(1) Truly rural areas. Rural Development program assistance will be directed toward truly rural areas and rural communities. Normally, priority will not be given to preapplications for projects that will serve other than truly rural areas. Truly rural areas are areas other than densely settled areas or communities adjacent to, or closely associated with, a city or town with a population exceeding 10,000 residents for water or waste disposal assistance, or 20,000 residents for essential community facility assistance. When determining whether a rural area or rural community is adjacent to, or closely associated with, a city or town with a population exceeding 10,000 residents for water and waste disposal, or 20,000 residents for essential community facility assistance, minor open spaces such as those created by physical or legal barriers, commercial or industrial development, parks, areas reserved for convenience or appearance, or narrow strips of cultivated land, will be disregarded. An area or community shall be considered adjacent to or closely related with a nonrural area when it constitutes for general, social, and economic purposes a single community having a contiguous boundary.

(2) Project selection process. The following paragraphs indicate items and conditions which must be considered in selecting preapplications for further development. When ranking eligible preapplications for consideration for limited funds, Rural Development officials must consider the priority items met by each preapplication and the degree to which those priorities are met, and apply good judgement.

(i) Preapplications. The preapplication and supporting information submitted with it will be used to determine the proposed project's priority for available funds.

(ii) State Office review. All preapplications will be reviewed and scored and Form AD-622, “Notice of Preapplication Review Action,” issued within the time limits in § 1942.2(a)(2)(iv) of this subpart. When considering authorizing the development of an application for funding, the State Director should consider the remaining funds in the State allocation, and the anticipated allocation of funds for the next fiscal year as well as the amount of time necessary to complete that application. Applicants whose preapplications are found to be ineligible will be so advised. These applicants will be given adverse notice through Form AD-622 and advised of their appeal rights under subpart B of part 1900 of this chapter. Those applicants with eligible lower scoring preapplications which obviously cannot be funded within an eighteen month period of time, and are not within 150 percent of the State's allocation, should be notified that funds are not available; and requested to advise whether they wish to have their preapplication maintained in an active file for future consideration. The State Director may request an additional allocation of funds from the National Office for such preapplications. Such requests will be considered along with all others on hand.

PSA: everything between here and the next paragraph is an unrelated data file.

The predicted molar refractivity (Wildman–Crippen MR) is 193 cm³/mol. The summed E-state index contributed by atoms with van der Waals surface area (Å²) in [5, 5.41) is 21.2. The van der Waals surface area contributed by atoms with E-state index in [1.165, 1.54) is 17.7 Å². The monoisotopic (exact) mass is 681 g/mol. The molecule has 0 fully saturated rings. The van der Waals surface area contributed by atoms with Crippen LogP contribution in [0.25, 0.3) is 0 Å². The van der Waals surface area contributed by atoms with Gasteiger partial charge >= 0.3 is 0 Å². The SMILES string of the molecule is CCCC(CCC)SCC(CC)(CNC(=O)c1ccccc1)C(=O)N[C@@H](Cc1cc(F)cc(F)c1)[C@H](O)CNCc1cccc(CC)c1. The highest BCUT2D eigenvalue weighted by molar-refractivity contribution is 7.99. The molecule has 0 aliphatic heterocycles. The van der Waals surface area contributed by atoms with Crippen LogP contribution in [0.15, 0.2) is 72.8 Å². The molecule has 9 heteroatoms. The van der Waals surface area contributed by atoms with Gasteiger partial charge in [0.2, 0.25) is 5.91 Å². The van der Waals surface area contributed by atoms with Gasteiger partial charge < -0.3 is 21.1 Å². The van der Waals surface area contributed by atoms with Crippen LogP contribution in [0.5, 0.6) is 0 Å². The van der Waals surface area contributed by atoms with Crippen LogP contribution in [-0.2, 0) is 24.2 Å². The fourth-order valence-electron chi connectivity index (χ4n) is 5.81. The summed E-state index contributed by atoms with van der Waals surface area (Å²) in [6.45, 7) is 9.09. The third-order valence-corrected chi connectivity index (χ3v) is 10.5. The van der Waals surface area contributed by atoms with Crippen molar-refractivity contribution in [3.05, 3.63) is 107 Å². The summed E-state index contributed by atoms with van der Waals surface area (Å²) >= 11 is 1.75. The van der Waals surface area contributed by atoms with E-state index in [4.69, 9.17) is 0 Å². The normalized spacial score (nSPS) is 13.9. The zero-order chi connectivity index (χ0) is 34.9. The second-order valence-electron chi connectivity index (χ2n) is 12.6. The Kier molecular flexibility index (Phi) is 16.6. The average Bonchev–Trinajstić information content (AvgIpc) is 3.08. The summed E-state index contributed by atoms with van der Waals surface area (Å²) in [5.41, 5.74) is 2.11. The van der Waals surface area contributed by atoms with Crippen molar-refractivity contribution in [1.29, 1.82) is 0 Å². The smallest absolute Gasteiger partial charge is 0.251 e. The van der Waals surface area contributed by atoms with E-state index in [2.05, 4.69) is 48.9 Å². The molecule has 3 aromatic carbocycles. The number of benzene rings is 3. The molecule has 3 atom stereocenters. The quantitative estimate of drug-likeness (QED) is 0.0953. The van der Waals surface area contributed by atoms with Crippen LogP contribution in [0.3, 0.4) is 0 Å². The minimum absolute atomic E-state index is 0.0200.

(iii) Selection priorities. The priorities described below will be used by the State Director to rate preapplications. The priorities should be applied to water and waste disposal or community facilities preapplications as directed. The format found in part I of guide 26 of this subpart should be followed in scoring each preapplication. A copy of the score sheet should be placed in the case file for future reference.

(A) Population priorities. The following priorities apply to both Water and Waste Disposal and Community Facilities preapplications. Points will be distributed as indicated.

(1) The proposed project is located in a rural community having a population not in excess of 2,500 - 25 points.